One-third of online adults will immediately leave a website if it is cluttered with ads. Over 75% of those who remain on cluttered sites pay less attention to the ads there, according to a recent Burst Media report.
Ad clutter – the overcrowding of a web page with advertising units to the point of degrading the web users’ experience.
Through their survey of 4,000 web users, Burst Media found that cluttered websites “not only annoy the audience, they diminish ad effectiveness and ultimately do a disservice to the publisher, advertiser and visitor.”
How much online advertising is too much?
Most people won’t stick around on a web page with anything more than two advertising units. Over half (52.6%) of visitors said they have a low tolerance for any more than two advertising units per page, with another 27.3% of people ready to leave when there is more than one ad per page.
Clutter hurts your brand reputation by creating a negative impact on visitor’s perceptions of your brand. Approximately one in two respondents has a less favorable opinion of an advertiser when their advertising appeared on a cluttered web page.
“One of the main obstacles to getting consumers’ attention online is ad clutter,” said Chuck Moran, VP of Marketing for Burst Media. “It is critical for advertisers to ensure their messages are being placed in a high quality content environment to receive the maximum exposure they deserve, and to preserve their brand’s reputation.”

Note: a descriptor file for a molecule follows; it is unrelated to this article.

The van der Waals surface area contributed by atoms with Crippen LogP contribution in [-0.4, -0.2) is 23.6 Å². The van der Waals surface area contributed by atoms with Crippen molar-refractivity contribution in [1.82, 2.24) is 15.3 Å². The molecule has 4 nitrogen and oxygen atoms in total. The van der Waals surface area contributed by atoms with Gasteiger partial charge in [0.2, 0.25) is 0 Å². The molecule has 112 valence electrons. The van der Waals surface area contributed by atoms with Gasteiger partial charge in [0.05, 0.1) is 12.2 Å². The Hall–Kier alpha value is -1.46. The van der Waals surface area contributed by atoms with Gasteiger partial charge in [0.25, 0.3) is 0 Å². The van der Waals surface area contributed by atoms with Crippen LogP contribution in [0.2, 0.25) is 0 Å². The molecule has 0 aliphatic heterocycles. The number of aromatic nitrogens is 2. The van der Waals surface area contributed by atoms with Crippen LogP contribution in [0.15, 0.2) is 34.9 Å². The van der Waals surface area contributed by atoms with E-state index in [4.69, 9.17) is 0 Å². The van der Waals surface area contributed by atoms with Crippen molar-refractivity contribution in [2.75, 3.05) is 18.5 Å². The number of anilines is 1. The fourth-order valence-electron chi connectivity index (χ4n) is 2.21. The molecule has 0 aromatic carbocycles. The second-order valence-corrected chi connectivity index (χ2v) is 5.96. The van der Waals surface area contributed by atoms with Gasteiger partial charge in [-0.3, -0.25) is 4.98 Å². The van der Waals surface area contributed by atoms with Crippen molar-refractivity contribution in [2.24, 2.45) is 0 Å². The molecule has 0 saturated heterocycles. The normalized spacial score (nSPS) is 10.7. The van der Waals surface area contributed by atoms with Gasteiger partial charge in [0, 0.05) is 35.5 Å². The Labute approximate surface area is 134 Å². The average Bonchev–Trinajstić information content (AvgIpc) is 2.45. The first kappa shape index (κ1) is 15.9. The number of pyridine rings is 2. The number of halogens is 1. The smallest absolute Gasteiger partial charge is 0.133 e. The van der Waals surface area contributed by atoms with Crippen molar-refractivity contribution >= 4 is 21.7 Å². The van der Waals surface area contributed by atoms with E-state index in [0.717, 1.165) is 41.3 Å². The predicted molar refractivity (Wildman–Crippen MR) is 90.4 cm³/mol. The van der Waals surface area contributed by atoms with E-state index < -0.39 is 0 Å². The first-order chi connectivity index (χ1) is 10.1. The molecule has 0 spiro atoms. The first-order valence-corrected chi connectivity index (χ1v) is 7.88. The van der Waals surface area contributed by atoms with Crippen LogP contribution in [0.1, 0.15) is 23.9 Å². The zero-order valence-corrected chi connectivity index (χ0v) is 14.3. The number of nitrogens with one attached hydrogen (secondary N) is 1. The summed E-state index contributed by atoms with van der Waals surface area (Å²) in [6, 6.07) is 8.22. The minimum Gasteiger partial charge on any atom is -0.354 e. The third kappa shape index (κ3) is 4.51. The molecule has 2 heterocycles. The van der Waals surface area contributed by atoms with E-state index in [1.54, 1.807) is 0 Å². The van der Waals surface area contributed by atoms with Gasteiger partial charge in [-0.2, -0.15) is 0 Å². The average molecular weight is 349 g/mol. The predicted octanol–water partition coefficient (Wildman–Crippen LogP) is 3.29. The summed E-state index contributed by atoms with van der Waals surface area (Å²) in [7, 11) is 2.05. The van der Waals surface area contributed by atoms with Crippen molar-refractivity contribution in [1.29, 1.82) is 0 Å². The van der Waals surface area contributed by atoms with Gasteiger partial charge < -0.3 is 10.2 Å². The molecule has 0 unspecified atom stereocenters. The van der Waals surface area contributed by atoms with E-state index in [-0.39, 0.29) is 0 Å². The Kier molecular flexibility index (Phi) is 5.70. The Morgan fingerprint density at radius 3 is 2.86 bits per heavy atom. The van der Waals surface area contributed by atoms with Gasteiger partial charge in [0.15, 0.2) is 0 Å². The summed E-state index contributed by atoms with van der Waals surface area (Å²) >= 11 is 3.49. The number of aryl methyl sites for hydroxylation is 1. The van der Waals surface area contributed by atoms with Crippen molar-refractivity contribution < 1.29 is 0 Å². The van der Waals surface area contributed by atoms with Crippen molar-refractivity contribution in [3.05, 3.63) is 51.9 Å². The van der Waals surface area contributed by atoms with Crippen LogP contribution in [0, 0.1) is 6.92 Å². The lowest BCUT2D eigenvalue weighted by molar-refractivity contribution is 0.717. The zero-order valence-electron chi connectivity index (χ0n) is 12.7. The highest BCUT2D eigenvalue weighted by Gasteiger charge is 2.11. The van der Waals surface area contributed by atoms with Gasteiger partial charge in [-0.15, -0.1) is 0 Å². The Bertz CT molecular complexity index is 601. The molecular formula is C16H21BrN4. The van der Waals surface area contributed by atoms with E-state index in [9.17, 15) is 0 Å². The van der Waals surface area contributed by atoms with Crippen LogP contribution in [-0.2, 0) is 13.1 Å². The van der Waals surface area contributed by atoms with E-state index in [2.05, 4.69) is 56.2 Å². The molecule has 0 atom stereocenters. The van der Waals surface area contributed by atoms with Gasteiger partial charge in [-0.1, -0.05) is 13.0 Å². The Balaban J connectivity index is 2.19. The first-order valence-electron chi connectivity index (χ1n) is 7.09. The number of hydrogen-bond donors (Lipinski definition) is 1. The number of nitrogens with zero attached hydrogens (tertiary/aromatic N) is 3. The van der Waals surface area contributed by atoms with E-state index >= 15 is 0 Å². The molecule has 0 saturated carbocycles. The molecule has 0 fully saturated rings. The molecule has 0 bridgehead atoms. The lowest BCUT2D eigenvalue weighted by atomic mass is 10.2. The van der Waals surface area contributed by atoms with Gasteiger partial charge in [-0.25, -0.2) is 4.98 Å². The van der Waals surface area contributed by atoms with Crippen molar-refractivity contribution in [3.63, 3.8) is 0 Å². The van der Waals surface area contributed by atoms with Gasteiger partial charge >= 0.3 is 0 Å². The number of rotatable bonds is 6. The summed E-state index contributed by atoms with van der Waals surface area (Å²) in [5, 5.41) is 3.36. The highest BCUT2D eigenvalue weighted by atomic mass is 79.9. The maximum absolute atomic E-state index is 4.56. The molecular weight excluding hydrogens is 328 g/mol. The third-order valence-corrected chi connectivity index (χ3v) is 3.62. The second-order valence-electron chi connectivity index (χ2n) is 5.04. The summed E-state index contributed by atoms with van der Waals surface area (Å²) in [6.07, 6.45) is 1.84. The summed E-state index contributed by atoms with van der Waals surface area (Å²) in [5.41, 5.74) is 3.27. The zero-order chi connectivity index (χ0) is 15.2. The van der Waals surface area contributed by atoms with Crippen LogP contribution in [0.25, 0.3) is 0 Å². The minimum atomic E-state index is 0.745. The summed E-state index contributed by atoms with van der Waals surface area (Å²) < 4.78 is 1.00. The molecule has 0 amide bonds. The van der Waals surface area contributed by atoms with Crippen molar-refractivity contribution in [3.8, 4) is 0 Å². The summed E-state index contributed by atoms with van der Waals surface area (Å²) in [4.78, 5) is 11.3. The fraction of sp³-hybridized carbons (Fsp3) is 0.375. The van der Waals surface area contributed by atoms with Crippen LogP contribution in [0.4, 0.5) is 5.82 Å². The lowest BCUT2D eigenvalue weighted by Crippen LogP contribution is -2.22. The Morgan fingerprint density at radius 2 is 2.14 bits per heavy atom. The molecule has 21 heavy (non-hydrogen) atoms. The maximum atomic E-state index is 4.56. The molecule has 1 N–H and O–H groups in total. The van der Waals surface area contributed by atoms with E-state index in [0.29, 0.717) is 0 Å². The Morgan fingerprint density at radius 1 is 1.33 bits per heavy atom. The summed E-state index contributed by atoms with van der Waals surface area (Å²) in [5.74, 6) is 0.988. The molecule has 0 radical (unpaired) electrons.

It’s a continuous struggle to find the right balance of content and advertising on any given website. The best strategy is to find sites with little clutter and take advantage of the perfect combination of Web traffic, according to Jon Gibs, VP, media analytics, Nielsen Online, in a recent MediaPost article.
Gibs suggests to avoid following the myth that the longer the page the more ads it can accommodate, the more time a visitor spends on a page the more ads they can consume, and smaller ads create less visual information.
“A suitable clutter level depends on the comfort level of a specific advertiser, the target audience and online environment. Lower-income households are typically more comfortable with higher levels of clutter, whereas high-income households prefer lower, according to Gibs. “Retail stores consumers visit tend to mirror their online advertising comfort levels,” he said.
Nobody knows your brand better than you. Avoid advertising in cluttered spaces and hang onto your brand image.